Libraries at University of Nebraska-Lincoln


Document Type


Date of this Version



Thesis (M.S.)—University of Nebraska—Lincoln, 1971. Department of Horticulture and Forestry.


Copyright 1971, the author. Used by permission.


Common blight and fuscous blight bacterial diseases are important diseases of beans in many production areas of the United States.Effective and reliable inoculation methods to identify tolerant and susceptible disease reactions are needed in breeding beans tolerant to these pathogens.The research reported in this thesis involved the comparison of leaf water-soaking and stem inoculation procedures.

The experiments were conducted in three different environments. Field plots were grown at Lincoln and the Scotts Bluff Station and inoculated with common blight and fuscous blight bacteria.A greenhouse study, in which the common blight organism was used, was also conducted.

In both locations in the field, the spray inoculation produced good visual symptoms of both diseases.This method can be used to inoculate rapidly large populations of plants.Under field conditions the scalpel method gave poor visual disease symptoms.A large number of plants showed stem breakage when this method was used.The scalpel method requires a great amount of time and would not be a good method where large plant populations are involved.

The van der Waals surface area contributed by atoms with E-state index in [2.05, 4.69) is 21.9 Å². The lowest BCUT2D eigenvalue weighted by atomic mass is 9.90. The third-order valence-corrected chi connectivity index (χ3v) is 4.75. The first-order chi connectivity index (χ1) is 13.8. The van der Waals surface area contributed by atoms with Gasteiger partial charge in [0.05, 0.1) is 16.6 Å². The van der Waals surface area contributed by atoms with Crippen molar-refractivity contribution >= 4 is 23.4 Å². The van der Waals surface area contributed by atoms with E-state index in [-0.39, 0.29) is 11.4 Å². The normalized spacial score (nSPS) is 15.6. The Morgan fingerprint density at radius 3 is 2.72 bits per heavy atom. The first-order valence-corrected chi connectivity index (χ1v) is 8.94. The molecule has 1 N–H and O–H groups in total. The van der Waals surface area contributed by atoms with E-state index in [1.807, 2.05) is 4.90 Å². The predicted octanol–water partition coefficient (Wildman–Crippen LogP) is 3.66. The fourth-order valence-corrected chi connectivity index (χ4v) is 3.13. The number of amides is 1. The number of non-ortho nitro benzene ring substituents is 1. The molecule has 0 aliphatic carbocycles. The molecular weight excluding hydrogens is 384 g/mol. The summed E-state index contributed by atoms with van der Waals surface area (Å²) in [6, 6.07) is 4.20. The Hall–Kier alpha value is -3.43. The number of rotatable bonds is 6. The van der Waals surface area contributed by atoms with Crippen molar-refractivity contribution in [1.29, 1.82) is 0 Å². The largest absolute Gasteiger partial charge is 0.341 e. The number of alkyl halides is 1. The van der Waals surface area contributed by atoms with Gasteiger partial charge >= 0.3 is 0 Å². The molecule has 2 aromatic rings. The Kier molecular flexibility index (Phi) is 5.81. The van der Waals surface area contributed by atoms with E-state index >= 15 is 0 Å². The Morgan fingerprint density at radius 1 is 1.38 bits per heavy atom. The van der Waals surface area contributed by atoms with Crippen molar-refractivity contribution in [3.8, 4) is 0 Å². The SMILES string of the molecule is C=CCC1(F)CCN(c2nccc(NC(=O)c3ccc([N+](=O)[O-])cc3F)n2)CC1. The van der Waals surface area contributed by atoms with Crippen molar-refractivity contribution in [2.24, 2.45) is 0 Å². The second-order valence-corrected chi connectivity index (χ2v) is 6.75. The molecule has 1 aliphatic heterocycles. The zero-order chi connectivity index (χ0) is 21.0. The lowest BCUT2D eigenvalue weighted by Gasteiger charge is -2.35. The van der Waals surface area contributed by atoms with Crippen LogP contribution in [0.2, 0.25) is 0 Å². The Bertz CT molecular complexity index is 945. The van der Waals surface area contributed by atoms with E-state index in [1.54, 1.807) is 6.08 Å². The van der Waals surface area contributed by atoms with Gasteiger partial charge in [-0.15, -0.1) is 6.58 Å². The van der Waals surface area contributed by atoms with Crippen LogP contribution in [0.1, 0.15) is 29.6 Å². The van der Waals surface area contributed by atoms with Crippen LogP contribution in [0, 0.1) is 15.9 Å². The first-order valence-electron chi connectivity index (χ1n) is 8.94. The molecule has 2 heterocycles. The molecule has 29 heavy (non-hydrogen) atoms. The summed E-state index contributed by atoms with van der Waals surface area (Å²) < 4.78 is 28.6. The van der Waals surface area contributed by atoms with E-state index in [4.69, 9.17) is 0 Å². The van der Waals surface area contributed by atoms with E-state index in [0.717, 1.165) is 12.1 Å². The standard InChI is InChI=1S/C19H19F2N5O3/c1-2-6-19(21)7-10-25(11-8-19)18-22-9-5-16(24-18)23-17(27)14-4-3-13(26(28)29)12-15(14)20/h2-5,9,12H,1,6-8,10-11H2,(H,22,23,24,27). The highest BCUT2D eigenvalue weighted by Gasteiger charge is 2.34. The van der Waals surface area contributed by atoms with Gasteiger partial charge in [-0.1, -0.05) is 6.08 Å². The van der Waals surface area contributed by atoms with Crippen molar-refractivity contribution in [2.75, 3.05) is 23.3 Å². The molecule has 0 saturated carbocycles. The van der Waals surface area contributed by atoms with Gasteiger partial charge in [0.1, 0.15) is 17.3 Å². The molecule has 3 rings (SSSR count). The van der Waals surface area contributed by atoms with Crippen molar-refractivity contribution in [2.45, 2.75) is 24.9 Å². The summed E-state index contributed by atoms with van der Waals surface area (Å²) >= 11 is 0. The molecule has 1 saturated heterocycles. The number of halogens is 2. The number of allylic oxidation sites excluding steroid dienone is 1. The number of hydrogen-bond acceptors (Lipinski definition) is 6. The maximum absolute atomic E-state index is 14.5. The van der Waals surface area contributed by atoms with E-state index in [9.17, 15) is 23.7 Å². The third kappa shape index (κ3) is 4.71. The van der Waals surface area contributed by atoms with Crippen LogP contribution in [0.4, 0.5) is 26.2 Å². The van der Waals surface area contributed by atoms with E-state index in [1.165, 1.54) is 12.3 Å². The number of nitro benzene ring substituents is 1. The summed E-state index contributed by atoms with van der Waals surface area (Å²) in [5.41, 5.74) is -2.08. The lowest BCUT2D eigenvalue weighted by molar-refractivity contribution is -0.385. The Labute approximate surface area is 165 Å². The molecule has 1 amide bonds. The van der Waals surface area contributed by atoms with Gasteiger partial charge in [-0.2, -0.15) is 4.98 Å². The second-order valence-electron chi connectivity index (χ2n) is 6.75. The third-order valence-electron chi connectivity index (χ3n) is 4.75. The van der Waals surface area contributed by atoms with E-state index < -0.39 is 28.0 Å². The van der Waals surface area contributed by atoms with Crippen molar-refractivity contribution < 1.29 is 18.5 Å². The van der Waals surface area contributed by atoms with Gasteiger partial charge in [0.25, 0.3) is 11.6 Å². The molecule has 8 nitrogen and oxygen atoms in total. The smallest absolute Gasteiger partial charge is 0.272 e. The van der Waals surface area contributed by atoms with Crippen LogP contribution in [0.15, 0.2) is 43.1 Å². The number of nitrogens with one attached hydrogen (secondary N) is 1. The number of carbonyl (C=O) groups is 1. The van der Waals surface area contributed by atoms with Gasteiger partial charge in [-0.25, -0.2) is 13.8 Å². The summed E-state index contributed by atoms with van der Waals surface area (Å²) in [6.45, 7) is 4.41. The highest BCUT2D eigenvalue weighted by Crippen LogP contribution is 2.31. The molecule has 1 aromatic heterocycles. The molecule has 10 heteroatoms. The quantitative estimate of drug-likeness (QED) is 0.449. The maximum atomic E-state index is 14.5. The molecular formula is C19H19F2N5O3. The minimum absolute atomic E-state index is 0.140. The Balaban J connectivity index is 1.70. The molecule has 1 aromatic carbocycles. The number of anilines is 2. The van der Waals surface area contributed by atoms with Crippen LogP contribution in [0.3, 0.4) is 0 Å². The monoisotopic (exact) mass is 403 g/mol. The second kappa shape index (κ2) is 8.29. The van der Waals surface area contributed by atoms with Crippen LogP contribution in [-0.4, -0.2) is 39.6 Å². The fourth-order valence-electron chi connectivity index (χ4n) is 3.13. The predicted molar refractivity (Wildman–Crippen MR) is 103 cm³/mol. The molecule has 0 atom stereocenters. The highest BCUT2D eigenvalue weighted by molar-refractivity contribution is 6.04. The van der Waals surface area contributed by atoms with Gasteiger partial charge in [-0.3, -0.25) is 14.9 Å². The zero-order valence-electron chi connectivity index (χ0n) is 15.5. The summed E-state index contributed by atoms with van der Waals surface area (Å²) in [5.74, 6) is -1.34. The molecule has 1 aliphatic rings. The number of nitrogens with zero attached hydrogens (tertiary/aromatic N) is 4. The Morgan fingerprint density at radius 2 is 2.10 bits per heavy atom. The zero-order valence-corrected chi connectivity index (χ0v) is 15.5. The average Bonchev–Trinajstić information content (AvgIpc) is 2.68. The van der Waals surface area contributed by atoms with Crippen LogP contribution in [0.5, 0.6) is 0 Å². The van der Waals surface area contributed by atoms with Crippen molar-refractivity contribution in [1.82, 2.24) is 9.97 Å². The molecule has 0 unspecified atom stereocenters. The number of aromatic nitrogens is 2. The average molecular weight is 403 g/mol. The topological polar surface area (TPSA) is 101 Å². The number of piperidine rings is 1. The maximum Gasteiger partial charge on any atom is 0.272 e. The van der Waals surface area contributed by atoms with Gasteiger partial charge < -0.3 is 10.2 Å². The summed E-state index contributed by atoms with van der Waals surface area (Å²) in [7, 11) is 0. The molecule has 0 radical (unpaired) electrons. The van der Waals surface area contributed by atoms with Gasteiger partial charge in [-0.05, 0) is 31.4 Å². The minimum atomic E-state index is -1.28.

The Tepary varieties showed no visual disease symptoms when inoculated with both organisms.G. N. Nebraska #1 selection 27, G. N. Tara, and California Small White showed good tolerance to the bacteria causing both diseases.

The greenhouse study indicated that the scalpel method might be very useful in distinguishing degrees of susceptibility.Under greenhouse conditions the spray method showed G. N. 1140 and Tendercrop to be similar in susceptibility.However, almost all the Tendercrop plants died as a result of the scalpel inoculation while plants of the G. N. 1140 only showed slight stunting.

Advisor:Dermot P. Coyne